Key tax and estate planning issues for 2016 and beyond

September 4th, 2015 by

Happy New Year! For many people, the end of 2015 couldn’t come fast enough. Last year was a challenging and interesting one—on political, economic and social fronts. The year 2015 also saw the longest federal election campaign in Canada’s history: a gruelling 11-week battle that resulted in the election of a majority Liberal government, led by Justin Trudeau. The Liberal’s election platform promised many tax changes, and on December 7, 2015, new federal Finance Minister Bill Morneau introduced a Notice of Ways and Means Motion to implement some of them.

Below, I list the tax and estate planning changes that Canadian taxpayers need to know that will be effective in 2016 and beyond, as well as the potential solutions in addressing these changes.

1. Federal personal tax rates and tax brackets

The liberals implemented the much-discussed “middle-class tax cut”—decreasing the middle income tax bracket ($45,282 – $90,563) from 22% to 20.5%. This tax cut is accompanied by an increase in the tax rate on Canadians earning more than $200,000 from 29% to 33%. These changes are effective January 1, 2016.

2. Tax-Free Savings Account (TFSA) annual contribution limit

Last year’s raise of the TFSA annual contribution limit (to $10,000) has been reduced by the Liberals to $5,500 for 2016, and it will be indexed to inflation for subsequent years. The cumulative TFSA contribution limit from 2009 to 2016 is $46,500.

3. Federal tax rates for private corporations

Canadian-controlled private corporations (CCPC) that earn investment income will see the tax rates rise on that income. This coincides with the proposed increased personal tax rates and preserves integration between income earned by an individual and income earned in a corporation. In Ontario, interest income earned in a CCPC will be subject to tax at the highest combined federal and provincial tax rate of 50.17%.

4. The employee stock option benefit deduction

The Liberal election platform proposed capping the amount that can be claimed as a deduction in connection with employee stock options. We expect that more details will be announced on this issue in the next federal budget.

5. Family income splitting

The Liberals have proposed canceling the Family Tax Cut introduced by the Conservative government in October 2014. More details will likely be announced in the next federal budget.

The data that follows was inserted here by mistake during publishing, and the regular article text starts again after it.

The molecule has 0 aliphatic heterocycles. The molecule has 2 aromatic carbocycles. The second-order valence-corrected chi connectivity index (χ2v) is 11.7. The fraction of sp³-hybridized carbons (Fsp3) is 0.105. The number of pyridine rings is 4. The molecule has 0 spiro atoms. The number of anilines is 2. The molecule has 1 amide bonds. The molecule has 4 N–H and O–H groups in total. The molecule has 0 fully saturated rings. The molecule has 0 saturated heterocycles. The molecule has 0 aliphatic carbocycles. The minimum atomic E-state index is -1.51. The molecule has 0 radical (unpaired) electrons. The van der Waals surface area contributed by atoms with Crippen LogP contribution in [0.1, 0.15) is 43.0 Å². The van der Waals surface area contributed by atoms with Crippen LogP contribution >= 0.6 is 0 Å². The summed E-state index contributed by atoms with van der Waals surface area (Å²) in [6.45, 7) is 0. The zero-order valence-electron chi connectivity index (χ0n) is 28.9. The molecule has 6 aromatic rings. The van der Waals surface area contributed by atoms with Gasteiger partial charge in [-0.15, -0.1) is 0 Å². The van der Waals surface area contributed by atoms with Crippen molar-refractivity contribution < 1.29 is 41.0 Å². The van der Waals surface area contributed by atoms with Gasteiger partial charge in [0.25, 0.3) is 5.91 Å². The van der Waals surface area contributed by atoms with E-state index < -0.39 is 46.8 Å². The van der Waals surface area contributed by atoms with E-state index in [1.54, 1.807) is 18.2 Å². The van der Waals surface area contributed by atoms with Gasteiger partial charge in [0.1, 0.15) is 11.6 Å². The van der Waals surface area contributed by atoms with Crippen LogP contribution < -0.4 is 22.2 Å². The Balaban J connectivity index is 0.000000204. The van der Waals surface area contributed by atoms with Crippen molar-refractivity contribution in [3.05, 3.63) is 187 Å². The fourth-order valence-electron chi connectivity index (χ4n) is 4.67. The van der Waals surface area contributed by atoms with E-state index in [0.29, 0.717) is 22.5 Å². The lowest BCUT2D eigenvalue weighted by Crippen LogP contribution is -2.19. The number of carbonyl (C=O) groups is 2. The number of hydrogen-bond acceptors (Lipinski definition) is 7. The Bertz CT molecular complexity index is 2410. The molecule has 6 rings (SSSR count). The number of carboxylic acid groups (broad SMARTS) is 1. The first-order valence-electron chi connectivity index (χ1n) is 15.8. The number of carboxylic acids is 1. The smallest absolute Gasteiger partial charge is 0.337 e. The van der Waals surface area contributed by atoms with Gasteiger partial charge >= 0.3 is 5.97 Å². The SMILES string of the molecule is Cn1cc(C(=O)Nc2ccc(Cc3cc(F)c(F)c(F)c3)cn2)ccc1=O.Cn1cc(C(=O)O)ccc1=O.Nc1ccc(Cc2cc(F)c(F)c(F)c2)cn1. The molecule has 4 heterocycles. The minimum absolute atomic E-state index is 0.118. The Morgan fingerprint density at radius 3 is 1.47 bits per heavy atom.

1. Prescribed rate loans for income splitting with family members

Despite the proposed cancellation of the Family Tax Cut, income splitting is still possible among family members through the use of prescribed rate loans and family trusts.

2. Charity donations

In keeping with the increase in the top marginal personal tax rate, those taxpayers whose income is subject to the new 33% tax rate are entitled to an enhanced donation tax credit of 33% on gifts in excess of $200. For those who don’t have income taxable at the 33% rate, though, the tax credit for donations over $200 remains at 29%.

3. Strategies to minimize taxes for business owners

Self-employed business owners can income split with family members in a number of ways: for example, by paying family members who work in the business a reasonable salary. Income splitting can also be achieved by paying dividends to family members, although corporations may have to do some restructuring in order to include spouses and adult children as shareholders.

The Liberal government has announced a number of other measures whose full effect won’t be seen until the federal budget is announced in the spring. Changes to the taxation of trusts and estates, for example, may result in an unexpected tax bite. Proper tax and estate planning for owner-managers and high net worth individuals is more important than ever. Contact the tax and estate planning group at DSF to arrange for a consultation.

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